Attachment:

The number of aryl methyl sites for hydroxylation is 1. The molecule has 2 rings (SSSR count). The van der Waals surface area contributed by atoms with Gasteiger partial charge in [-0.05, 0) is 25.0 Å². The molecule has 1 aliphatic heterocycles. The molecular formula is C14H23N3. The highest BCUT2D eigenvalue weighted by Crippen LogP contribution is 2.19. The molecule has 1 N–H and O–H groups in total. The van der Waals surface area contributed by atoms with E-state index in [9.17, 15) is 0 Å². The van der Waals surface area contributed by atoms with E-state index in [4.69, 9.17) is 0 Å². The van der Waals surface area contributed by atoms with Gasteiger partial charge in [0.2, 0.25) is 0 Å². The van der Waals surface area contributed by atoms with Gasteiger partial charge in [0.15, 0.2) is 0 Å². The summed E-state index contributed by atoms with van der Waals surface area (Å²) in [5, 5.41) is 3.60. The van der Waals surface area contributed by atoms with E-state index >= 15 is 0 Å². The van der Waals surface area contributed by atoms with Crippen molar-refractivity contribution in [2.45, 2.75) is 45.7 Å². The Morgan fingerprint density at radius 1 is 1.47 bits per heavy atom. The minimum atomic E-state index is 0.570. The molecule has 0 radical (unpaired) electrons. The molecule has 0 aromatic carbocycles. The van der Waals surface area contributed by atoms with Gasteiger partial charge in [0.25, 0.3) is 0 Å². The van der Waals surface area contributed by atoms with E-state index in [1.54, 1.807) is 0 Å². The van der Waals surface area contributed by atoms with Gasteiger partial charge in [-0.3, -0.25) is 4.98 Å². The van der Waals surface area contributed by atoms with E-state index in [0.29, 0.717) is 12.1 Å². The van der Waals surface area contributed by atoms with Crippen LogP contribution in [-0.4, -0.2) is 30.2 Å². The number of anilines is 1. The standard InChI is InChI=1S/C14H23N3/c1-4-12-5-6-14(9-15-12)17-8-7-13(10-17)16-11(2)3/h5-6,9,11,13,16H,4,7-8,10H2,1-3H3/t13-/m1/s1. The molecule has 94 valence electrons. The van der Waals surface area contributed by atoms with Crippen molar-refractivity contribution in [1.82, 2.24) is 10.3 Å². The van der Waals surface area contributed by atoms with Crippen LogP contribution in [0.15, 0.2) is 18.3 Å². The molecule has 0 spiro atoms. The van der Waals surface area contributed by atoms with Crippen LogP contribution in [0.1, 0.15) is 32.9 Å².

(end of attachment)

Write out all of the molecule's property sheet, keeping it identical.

The number of aryl methyl sites for hydroxylation is 1. The molecule has 2 rings (SSSR count). The van der Waals surface area contributed by atoms with Gasteiger partial charge in [-0.05, 0) is 25.0 Å². The molecule has 1 aliphatic heterocycles. The molecular formula is C14H23N3. The highest BCUT2D eigenvalue weighted by Crippen LogP contribution is 2.19. The molecule has 1 N–H and O–H groups in total. The van der Waals surface area contributed by atoms with E-state index in [9.17, 15) is 0 Å². The van der Waals surface area contributed by atoms with E-state index in [4.69, 9.17) is 0 Å². The van der Waals surface area contributed by atoms with Gasteiger partial charge in [0.2, 0.25) is 0 Å². The van der Waals surface area contributed by atoms with Gasteiger partial charge in [0.15, 0.2) is 0 Å². The summed E-state index contributed by atoms with van der Waals surface area (Å²) in [5, 5.41) is 3.60. The van der Waals surface area contributed by atoms with E-state index >= 15 is 0 Å². The van der Waals surface area contributed by atoms with Crippen molar-refractivity contribution in [2.45, 2.75) is 45.7 Å². The Morgan fingerprint density at radius 1 is 1.47 bits per heavy atom. The minimum atomic E-state index is 0.570. The molecule has 0 radical (unpaired) electrons. The molecule has 0 aromatic carbocycles. The van der Waals surface area contributed by atoms with Gasteiger partial charge in [0.25, 0.3) is 0 Å². The van der Waals surface area contributed by atoms with E-state index in [1.54, 1.807) is 0 Å². The van der Waals surface area contributed by atoms with Gasteiger partial charge in [-0.3, -0.25) is 4.98 Å². The van der Waals surface area contributed by atoms with E-state index in [0.29, 0.717) is 12.1 Å². The van der Waals surface area contributed by atoms with Crippen LogP contribution in [-0.4, -0.2) is 30.2 Å². The number of anilines is 1. The standard InChI is InChI=1S/C14H23N3/c1-4-12-5-6-14(9-15-12)17-8-7-13(10-17)16-11(2)3/h5-6,9,11,13,16H,4,7-8,10H2,1-3H3/t13-/m1/s1. The molecule has 94 valence electrons. The van der Waals surface area contributed by atoms with Crippen molar-refractivity contribution in [1.82, 2.24) is 10.3 Å². The van der Waals surface area contributed by atoms with Crippen LogP contribution in [0.15, 0.2) is 18.3 Å². The molecule has 0 spiro atoms. The van der Waals surface area contributed by atoms with Crippen LogP contribution in [0.1, 0.15) is 32.9 Å².